In a country like India, where people vote for a party rather than for a candidate, such tactics might not harm the chances of the party. If people voted for candidates and not parties, the situation would have been very different. Supporters of the law argue that sometimes if a person if a very strong candidate, it works in the party’s favour to field at two seats. One of them is the safe seat and the other one is the tricky seat. If candidate wins the tricky seat, then will resign from the safe seat and the party can win it back later. If loses the tricky seat then the party will have the satisfaction of knowing that they fielded their best at that seat and in spite of losing, their best candidate is still in the parliament.
The expenses incurred in conducting elections are also massive. It might not seem large in the big scheme of things but it is not insignificant. According to government records, in the 2009 Lok Sabha election, the per-constituency cost for conducting the poll was Rs 2-3 crore. The estimates for this year’s Lok Sabha elections are approximately Rs 5 crore per constituency. Also, citizens in our country barely take out time to vote once in five years. If you ask them to vote twice in a month then participation might be affected. In 2011 when Trinamool swept to power in Bengal, Mamata Banerjee was still an MP in the Lok Sabha. So a Trinamool MLA stepped aside so she could run for that seat. Then her Lok Sabha seat was vacated by her stepping down. In the space of a few months, Kolkata saw three elections happen in rapid succession.
Stand for election from two constituencies does not seem morally right. But our politicians are used to stuff which is legally right but morally wrong. When the electoral rules clearly state that an elected member can represent only one constituency and fresh elections should be held in the constituency vacated by a multiple seat winner within six months. So allowing candidates to stand from multiple constituencies results in a waste of resources and does not serve any useful purpose. It is only allow our leaders to exploit the electoral system by making a mockery of democracy. I wish to see the following amendments in our Constitution. First, candidates shouldn’t be allowed to contest from multiple constituencies. Second candidates should not be allowed to contest for either Parliament or the Assembly if they are already a member of either house. Third, if both the above rules cannot be implemented due to any technical reasons, then a candidate winning from more than one constituency should pay for entire re-election expenses. Plus, twice the expense amount towards public and government inconvenience. Fourth, in addition to the third point above, such person should not be allowed to contest any election in future.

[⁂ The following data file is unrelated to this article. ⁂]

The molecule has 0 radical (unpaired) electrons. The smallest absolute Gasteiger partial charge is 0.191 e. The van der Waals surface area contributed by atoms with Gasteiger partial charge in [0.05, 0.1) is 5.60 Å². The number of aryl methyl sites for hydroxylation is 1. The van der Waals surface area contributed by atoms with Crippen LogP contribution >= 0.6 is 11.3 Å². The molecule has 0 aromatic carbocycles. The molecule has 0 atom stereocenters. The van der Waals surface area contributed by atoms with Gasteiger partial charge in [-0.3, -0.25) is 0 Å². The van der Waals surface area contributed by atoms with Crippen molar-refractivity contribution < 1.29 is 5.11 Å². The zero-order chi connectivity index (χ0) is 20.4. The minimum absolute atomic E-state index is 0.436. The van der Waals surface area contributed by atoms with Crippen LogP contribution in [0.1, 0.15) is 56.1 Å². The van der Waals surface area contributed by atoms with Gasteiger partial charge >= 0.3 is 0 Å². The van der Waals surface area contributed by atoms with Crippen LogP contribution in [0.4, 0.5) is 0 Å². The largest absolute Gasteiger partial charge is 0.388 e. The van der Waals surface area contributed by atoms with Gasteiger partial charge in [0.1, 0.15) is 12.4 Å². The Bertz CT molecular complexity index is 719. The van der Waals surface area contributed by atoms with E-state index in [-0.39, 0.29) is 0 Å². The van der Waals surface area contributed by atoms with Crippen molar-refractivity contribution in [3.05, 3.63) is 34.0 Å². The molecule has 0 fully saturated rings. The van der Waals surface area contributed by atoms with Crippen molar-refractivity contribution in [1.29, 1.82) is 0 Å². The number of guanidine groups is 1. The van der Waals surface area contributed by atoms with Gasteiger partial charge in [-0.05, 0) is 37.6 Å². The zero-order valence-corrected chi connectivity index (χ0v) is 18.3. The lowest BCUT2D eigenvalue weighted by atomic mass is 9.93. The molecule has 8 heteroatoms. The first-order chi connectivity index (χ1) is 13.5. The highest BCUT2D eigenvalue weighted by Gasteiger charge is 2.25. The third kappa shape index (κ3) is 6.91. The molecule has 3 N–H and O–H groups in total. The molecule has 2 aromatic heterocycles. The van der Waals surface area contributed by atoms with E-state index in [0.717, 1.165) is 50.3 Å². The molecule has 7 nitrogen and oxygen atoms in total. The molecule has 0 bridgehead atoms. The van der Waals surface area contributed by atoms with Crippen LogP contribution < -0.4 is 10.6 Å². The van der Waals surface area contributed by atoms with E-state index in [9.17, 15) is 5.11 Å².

The solution to this does not lie in asking the winning leader or party to pay for the by-election. A monetary penalty will not deter these so-called larger-than-life leaders from contesting from multiple seats. But apart from money, it is a waste of time for lakhs of voters. It is also not fair to upcoming leaders, who have to vacate space to so that the bigger leaders can get their second seats. Like “one person, one vote”, the principle of “one leader, one constituency” should also be followed.